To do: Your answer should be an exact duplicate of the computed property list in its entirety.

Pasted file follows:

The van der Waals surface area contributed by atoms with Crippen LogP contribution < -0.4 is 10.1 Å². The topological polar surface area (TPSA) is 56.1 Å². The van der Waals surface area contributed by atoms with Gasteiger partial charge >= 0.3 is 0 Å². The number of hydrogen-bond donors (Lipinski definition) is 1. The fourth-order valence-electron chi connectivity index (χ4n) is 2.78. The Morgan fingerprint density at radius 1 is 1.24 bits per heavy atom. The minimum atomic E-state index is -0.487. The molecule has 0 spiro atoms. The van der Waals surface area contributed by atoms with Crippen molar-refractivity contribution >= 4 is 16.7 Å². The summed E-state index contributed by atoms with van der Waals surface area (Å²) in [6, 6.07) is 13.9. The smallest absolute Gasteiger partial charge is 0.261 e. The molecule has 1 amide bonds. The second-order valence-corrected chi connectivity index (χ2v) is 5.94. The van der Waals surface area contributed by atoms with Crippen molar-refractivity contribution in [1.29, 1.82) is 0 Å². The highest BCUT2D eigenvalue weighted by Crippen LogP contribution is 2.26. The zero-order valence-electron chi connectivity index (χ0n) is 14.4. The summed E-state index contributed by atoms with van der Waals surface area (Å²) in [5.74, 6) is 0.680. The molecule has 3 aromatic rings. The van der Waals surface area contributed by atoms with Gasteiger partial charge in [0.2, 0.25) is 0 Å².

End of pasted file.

The van der Waals surface area contributed by atoms with Crippen LogP contribution < -0.4 is 10.1 Å². The topological polar surface area (TPSA) is 56.1 Å². The van der Waals surface area contributed by atoms with Gasteiger partial charge >= 0.3 is 0 Å². The number of hydrogen-bond donors (Lipinski definition) is 1. The fourth-order valence-electron chi connectivity index (χ4n) is 2.78. The Morgan fingerprint density at radius 1 is 1.24 bits per heavy atom. The minimum atomic E-state index is -0.487. The molecule has 0 spiro atoms. The van der Waals surface area contributed by atoms with Crippen molar-refractivity contribution >= 4 is 16.7 Å². The summed E-state index contributed by atoms with van der Waals surface area (Å²) in [6, 6.07) is 13.9. The smallest absolute Gasteiger partial charge is 0.261 e. The molecule has 1 amide bonds. The second-order valence-corrected chi connectivity index (χ2v) is 5.94. The van der Waals surface area contributed by atoms with Crippen molar-refractivity contribution in [1.29, 1.82) is 0 Å². The highest BCUT2D eigenvalue weighted by Crippen LogP contribution is 2.26. The zero-order valence-electron chi connectivity index (χ0n) is 14.4. The summed E-state index contributed by atoms with van der Waals surface area (Å²) in [5.74, 6) is 0.680. The molecule has 3 aromatic rings. The van der Waals surface area contributed by atoms with Gasteiger partial charge in [0.2, 0.25) is 0 Å².